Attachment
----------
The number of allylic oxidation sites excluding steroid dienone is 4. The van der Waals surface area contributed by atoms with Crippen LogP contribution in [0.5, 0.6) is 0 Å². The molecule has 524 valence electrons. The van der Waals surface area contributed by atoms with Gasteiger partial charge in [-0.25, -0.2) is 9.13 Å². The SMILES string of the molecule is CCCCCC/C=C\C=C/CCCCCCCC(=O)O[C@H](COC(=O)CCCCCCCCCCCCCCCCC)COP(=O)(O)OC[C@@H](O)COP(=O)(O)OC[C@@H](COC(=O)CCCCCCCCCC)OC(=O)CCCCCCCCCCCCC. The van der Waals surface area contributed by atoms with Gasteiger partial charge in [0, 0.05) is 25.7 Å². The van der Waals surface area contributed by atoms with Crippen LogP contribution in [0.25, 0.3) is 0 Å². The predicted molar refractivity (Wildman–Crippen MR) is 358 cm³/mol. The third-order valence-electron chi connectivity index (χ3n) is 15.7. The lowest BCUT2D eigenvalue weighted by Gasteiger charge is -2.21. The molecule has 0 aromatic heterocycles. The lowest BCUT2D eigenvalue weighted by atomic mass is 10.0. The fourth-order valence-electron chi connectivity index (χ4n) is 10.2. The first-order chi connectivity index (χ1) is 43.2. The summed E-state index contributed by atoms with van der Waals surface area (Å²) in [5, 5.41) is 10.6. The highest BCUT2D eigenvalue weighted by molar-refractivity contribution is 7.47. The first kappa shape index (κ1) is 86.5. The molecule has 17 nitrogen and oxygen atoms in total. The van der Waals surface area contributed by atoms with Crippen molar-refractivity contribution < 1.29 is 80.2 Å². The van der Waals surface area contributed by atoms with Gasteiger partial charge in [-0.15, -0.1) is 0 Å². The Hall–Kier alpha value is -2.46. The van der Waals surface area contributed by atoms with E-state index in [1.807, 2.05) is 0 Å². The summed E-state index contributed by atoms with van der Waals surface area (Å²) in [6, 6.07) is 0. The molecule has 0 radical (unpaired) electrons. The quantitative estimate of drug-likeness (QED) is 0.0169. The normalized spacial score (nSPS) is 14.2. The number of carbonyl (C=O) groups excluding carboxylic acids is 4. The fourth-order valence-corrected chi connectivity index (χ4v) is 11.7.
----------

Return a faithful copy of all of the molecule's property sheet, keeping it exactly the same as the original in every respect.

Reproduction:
The number of allylic oxidation sites excluding steroid dienone is 4. The van der Waals surface area contributed by atoms with Crippen LogP contribution in [0.5, 0.6) is 0 Å². The molecule has 524 valence electrons. The van der Waals surface area contributed by atoms with Gasteiger partial charge in [-0.25, -0.2) is 9.13 Å². The SMILES string of the molecule is CCCCCC/C=C\C=C/CCCCCCCC(=O)O[C@H](COC(=O)CCCCCCCCCCCCCCCCC)COP(=O)(O)OC[C@@H](O)COP(=O)(O)OC[C@@H](COC(=O)CCCCCCCCCC)OC(=O)CCCCCCCCCCCCC. The van der Waals surface area contributed by atoms with Gasteiger partial charge in [0, 0.05) is 25.7 Å². The van der Waals surface area contributed by atoms with Crippen LogP contribution in [0.25, 0.3) is 0 Å². The predicted molar refractivity (Wildman–Crippen MR) is 358 cm³/mol. The third-order valence-electron chi connectivity index (χ3n) is 15.7. The lowest BCUT2D eigenvalue weighted by Gasteiger charge is -2.21. The molecule has 0 aromatic heterocycles. The lowest BCUT2D eigenvalue weighted by atomic mass is 10.0. The fourth-order valence-electron chi connectivity index (χ4n) is 10.2. The first-order chi connectivity index (χ1) is 43.2. The summed E-state index contributed by atoms with van der Waals surface area (Å²) in [5, 5.41) is 10.6. The highest BCUT2D eigenvalue weighted by molar-refractivity contribution is 7.47. The first kappa shape index (κ1) is 86.5. The molecule has 17 nitrogen and oxygen atoms in total. The van der Waals surface area contributed by atoms with Crippen molar-refractivity contribution < 1.29 is 80.2 Å². The van der Waals surface area contributed by atoms with Gasteiger partial charge in [-0.15, -0.1) is 0 Å². The Hall–Kier alpha value is -2.46. The van der Waals surface area contributed by atoms with E-state index in [1.807, 2.05) is 0 Å². The summed E-state index contributed by atoms with van der Waals surface area (Å²) in [6, 6.07) is 0. The molecule has 0 radical (unpaired) electrons. The quantitative estimate of drug-likeness (QED) is 0.0169. The normalized spacial score (nSPS) is 14.2. The number of carbonyl (C=O) groups excluding carboxylic acids is 4. The fourth-order valence-corrected chi connectivity index (χ4v) is 11.7.